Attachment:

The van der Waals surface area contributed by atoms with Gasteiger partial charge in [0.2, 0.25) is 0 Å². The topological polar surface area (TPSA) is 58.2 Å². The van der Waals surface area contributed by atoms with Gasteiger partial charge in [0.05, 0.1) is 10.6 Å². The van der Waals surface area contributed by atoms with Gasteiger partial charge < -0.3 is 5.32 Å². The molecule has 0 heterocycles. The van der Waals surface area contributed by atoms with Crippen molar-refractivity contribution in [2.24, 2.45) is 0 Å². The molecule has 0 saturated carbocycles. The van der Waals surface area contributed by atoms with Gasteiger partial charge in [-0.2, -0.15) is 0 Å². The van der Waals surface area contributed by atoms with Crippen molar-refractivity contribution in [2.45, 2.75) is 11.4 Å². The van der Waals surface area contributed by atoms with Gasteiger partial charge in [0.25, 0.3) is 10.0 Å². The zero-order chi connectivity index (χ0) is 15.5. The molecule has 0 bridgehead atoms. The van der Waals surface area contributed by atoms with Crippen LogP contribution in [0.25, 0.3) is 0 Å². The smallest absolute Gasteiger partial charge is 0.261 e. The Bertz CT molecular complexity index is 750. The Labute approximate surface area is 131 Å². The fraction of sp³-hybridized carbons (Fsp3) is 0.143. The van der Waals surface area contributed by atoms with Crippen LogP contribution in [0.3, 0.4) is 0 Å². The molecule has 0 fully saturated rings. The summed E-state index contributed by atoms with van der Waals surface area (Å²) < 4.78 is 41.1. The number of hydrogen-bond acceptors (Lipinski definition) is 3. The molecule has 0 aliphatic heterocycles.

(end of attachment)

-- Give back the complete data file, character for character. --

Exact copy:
The van der Waals surface area contributed by atoms with Gasteiger partial charge in [0.2, 0.25) is 0 Å². The topological polar surface area (TPSA) is 58.2 Å². The van der Waals surface area contributed by atoms with Gasteiger partial charge in [0.05, 0.1) is 10.6 Å². The van der Waals surface area contributed by atoms with Gasteiger partial charge < -0.3 is 5.32 Å². The molecule has 0 heterocycles. The van der Waals surface area contributed by atoms with Crippen molar-refractivity contribution in [2.24, 2.45) is 0 Å². The molecule has 0 saturated carbocycles. The van der Waals surface area contributed by atoms with Gasteiger partial charge in [-0.2, -0.15) is 0 Å². The van der Waals surface area contributed by atoms with Crippen molar-refractivity contribution in [2.45, 2.75) is 11.4 Å². The van der Waals surface area contributed by atoms with Gasteiger partial charge in [0.25, 0.3) is 10.0 Å². The zero-order chi connectivity index (χ0) is 15.5. The molecule has 0 bridgehead atoms. The van der Waals surface area contributed by atoms with Crippen LogP contribution in [0.25, 0.3) is 0 Å². The smallest absolute Gasteiger partial charge is 0.261 e. The Bertz CT molecular complexity index is 750. The Labute approximate surface area is 131 Å². The fraction of sp³-hybridized carbons (Fsp3) is 0.143. The van der Waals surface area contributed by atoms with Crippen LogP contribution in [0.3, 0.4) is 0 Å². The molecule has 0 fully saturated rings. The summed E-state index contributed by atoms with van der Waals surface area (Å²) < 4.78 is 41.1. The number of hydrogen-bond acceptors (Lipinski definition) is 3. The molecule has 0 aliphatic heterocycles.